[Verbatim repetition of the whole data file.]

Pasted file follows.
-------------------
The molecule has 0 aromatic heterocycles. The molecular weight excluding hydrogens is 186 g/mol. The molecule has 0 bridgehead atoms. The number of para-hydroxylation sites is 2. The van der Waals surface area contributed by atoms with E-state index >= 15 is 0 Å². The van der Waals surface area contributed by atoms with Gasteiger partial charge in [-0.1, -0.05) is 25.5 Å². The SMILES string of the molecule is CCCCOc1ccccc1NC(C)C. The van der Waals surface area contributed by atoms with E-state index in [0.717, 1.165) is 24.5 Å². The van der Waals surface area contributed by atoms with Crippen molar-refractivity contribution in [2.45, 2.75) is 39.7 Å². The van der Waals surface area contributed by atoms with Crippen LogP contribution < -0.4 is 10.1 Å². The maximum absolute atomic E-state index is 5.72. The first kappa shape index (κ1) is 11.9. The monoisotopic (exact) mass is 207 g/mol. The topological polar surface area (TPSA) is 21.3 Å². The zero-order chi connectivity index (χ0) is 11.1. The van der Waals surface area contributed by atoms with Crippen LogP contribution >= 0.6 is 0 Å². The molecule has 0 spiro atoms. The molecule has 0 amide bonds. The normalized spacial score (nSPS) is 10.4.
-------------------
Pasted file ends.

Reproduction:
The molecule has 0 aromatic heterocycles. The molecular weight excluding hydrogens is 186 g/mol. The molecule has 0 bridgehead atoms. The number of para-hydroxylation sites is 2. The van der Waals surface area contributed by atoms with E-state index >= 15 is 0 Å². The van der Waals surface area contributed by atoms with Gasteiger partial charge in [-0.1, -0.05) is 25.5 Å². The SMILES string of the molecule is CCCCOc1ccccc1NC(C)C. The van der Waals surface area contributed by atoms with E-state index in [0.717, 1.165) is 24.5 Å². The van der Waals surface area contributed by atoms with Crippen molar-refractivity contribution in [2.45, 2.75) is 39.7 Å². The van der Waals surface area contributed by atoms with Crippen LogP contribution < -0.4 is 10.1 Å². The maximum absolute atomic E-state index is 5.72. The first kappa shape index (κ1) is 11.9. The monoisotopic (exact) mass is 207 g/mol. The topological polar surface area (TPSA) is 21.3 Å². The zero-order chi connectivity index (χ0) is 11.1. The van der Waals surface area contributed by atoms with Crippen LogP contribution >= 0.6 is 0 Å². The molecule has 0 spiro atoms. The molecule has 0 amide bonds. The normalized spacial score (nSPS) is 10.4.